For anyone who grew up loving racing games, it only takes one glance at the forthcoming Drift Stage to understand its appeal.
But beyond just tapping into nostalgia, Drift Stage aims to go deeper and resurrect something that has faded from the gaming world: the arcade racer. Its retro-inspired, ’80s day-glo graphics have the pixelated facade of classic games like Out Run and Pole Position, but judging from the teaser, it will play more like a 3-D-style racer from the ’90s, adopting some of the same batshit-insane mechanics which made Ridge Racer so addictive.
Despite dominating the genre in the ’80s and ’90s, hyperbolic, physics-violating classics like Out Run and Ridge Racer have been replaced by more hardcore simulators such as Gran Turismo and Forza Motorsport–racers that put you in the cockpit of real production cars, performing to their factory specs, simulated down to their dashboard trim. And while these newer games are excellent in their own right, they’ve embraced an increasingly niche definition of fun.
What made the great arcade racers of yesteryear so great was that anyone could pick one up and instantly enjoy themselves, but still discover a hidden complexity that rewarded the extra time and effort that went into mastering the game. Every car had its virtues and pitfalls–like insane acceleration but slow top speed–which became evident after a few minutes of play. Getting around the track was easy enough, but elbowing your way up to first place required riskier tactics from an expert hand.
The tracks, too, were characters unto themselves; situated in unlikely–often urban–locales, they were filled with improbably-placed shortcuts and impossible terrain changes. San Francisco Rush, in particular, made its name on folding these shortcuts all over its city tracks. Depending on the game, you might have face a loop of never-ending twists and turns which required you to commit a set of twitch reactions to heart. Or it might be a Choose-Your-Own-Adventure-esque course which forced you to channel your inner-Robert Frost, constantly picking one of the forks in the road.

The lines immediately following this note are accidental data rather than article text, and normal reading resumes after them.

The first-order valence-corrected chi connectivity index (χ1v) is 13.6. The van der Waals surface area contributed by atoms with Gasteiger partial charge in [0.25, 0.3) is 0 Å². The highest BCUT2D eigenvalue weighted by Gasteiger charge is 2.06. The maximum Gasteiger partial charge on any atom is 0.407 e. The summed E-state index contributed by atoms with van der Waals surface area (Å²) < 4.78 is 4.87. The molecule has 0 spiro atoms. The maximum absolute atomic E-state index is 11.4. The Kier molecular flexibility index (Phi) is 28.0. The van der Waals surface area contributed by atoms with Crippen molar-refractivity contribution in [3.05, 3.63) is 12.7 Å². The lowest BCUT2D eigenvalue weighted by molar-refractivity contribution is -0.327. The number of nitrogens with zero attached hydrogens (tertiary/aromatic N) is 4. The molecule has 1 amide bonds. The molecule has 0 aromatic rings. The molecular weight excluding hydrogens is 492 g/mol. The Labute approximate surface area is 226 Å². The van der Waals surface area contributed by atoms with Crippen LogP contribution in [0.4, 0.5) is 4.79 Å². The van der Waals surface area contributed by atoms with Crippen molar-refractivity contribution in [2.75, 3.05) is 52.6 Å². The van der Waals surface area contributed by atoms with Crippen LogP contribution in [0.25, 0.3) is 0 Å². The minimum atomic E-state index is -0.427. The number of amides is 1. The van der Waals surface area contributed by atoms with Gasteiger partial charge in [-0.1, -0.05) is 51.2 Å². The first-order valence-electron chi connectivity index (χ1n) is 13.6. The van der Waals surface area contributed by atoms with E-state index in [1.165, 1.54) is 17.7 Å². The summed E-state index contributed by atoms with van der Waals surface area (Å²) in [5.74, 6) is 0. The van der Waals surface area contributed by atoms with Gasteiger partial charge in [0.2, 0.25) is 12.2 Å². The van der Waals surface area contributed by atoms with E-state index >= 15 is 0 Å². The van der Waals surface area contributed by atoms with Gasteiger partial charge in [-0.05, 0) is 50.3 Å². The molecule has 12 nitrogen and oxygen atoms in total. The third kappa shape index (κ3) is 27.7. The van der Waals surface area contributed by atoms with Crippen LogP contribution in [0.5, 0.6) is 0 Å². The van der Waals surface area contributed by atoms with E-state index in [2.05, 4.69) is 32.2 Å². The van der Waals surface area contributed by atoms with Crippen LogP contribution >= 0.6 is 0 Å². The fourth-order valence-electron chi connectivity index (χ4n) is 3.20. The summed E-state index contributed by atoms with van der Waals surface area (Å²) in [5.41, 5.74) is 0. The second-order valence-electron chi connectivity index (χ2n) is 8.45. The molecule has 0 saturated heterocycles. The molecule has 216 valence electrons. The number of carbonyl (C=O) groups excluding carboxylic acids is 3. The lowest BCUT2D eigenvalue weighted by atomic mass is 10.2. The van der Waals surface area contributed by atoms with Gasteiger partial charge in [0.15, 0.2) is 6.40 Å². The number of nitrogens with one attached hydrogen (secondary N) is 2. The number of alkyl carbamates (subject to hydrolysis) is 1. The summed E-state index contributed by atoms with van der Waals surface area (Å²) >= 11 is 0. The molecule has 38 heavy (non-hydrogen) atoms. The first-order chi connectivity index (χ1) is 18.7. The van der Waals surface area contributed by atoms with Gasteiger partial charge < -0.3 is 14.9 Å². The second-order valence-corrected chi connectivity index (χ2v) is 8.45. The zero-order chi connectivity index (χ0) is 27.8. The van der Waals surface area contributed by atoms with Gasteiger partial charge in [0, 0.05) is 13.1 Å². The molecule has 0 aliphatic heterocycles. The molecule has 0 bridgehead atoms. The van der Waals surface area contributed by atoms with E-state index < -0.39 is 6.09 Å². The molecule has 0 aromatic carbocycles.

This is what creators Chase Petit and Charles Blanchard hope to tap back into.
“We’re largely trying to capture that easy-to-learn hard-to-master gameplay of ’80s and ’90s arcade racing games,” explains Petit. “The sort of games that were flashy and fun on the first quarter but kept bringing you back to try to earn that top podium spot after you were several dollars deep.”
Now all they have to do is make the game, which is just a month into development.
Drift Stage is a labor of love for the duo, who both have jobs that lie outside of the game industry. (Petit is a software engineer, while Blanchard is a print and web designer.) After revisiting the aforementioned classics, along with others, such as Super Hang-On, Petit got the idea to offer his own contribution to the genre. But he needed someone to handle the visual aspect of the game, so after stumbling upon Blanchard’s online portfolio, he pitched his idea.
As it turns out, Blanchard has some savvy ideas of his own, and even simpler details, like the color schemes, aren’t without deeper meaning.
“A lot of those early games on machines like the Commodore 64 used very strange color palettes due to the hardware’s limitations,” explained Blanchard. “These bright color palettes, combined with some inspiration from ’60s “red line” Hot Wheels cars, are what gave way to the saturated complementary color schemes I assign to each car.”
So far the game looks great. That said, there’s still a lot of work left to be done, and in the hands of two first-time game developers, it’s entirely possible the potential of a project like Drift Stage could overshadow the finished result. And as with any video game, the experience will need to feel as good as it looks. But if the duo can deliver on their vision, Drift Stage could end up being something special.
Drift Stage is being developed for Mac and PC, but a release on console and mobile is a possibility. Check out the Drift Stage Tumblr for updates on the game’s progress.